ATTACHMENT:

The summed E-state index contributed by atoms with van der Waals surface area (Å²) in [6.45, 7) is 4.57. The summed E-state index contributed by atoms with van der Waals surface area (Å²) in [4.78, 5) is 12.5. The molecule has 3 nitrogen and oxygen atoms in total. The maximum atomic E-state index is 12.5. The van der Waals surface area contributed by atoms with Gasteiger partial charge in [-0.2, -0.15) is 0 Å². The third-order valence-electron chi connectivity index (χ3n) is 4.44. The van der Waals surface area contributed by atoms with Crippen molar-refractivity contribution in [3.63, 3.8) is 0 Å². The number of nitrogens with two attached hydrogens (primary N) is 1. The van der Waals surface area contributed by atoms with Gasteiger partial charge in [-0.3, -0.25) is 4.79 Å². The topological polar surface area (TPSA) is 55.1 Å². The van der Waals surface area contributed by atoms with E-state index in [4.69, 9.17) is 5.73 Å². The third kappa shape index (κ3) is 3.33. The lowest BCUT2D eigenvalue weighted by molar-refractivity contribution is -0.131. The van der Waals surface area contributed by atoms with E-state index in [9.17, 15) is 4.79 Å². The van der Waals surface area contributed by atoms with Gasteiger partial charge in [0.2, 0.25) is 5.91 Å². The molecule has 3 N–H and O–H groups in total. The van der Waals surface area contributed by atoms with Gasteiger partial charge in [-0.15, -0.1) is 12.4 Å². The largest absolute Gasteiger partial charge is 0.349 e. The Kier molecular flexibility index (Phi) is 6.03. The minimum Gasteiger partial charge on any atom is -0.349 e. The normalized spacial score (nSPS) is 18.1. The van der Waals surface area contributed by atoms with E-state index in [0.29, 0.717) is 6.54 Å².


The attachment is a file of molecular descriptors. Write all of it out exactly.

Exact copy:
The summed E-state index contributed by atoms with van der Waals surface area (Å²) in [6.45, 7) is 4.57. The summed E-state index contributed by atoms with van der Waals surface area (Å²) in [4.78, 5) is 12.5. The molecule has 3 nitrogen and oxygen atoms in total. The maximum atomic E-state index is 12.5. The van der Waals surface area contributed by atoms with Gasteiger partial charge in [-0.2, -0.15) is 0 Å². The third-order valence-electron chi connectivity index (χ3n) is 4.44. The van der Waals surface area contributed by atoms with Crippen molar-refractivity contribution in [3.63, 3.8) is 0 Å². The number of nitrogens with two attached hydrogens (primary N) is 1. The van der Waals surface area contributed by atoms with Gasteiger partial charge in [-0.3, -0.25) is 4.79 Å². The topological polar surface area (TPSA) is 55.1 Å². The van der Waals surface area contributed by atoms with E-state index in [4.69, 9.17) is 5.73 Å². The third kappa shape index (κ3) is 3.33. The lowest BCUT2D eigenvalue weighted by molar-refractivity contribution is -0.131. The van der Waals surface area contributed by atoms with E-state index in [9.17, 15) is 4.79 Å². The van der Waals surface area contributed by atoms with Gasteiger partial charge in [0.2, 0.25) is 5.91 Å². The molecule has 3 N–H and O–H groups in total. The van der Waals surface area contributed by atoms with Gasteiger partial charge in [-0.15, -0.1) is 12.4 Å². The largest absolute Gasteiger partial charge is 0.349 e. The Kier molecular flexibility index (Phi) is 6.03. The minimum Gasteiger partial charge on any atom is -0.349 e. The normalized spacial score (nSPS) is 18.1. The van der Waals surface area contributed by atoms with E-state index in [0.29, 0.717) is 6.54 Å².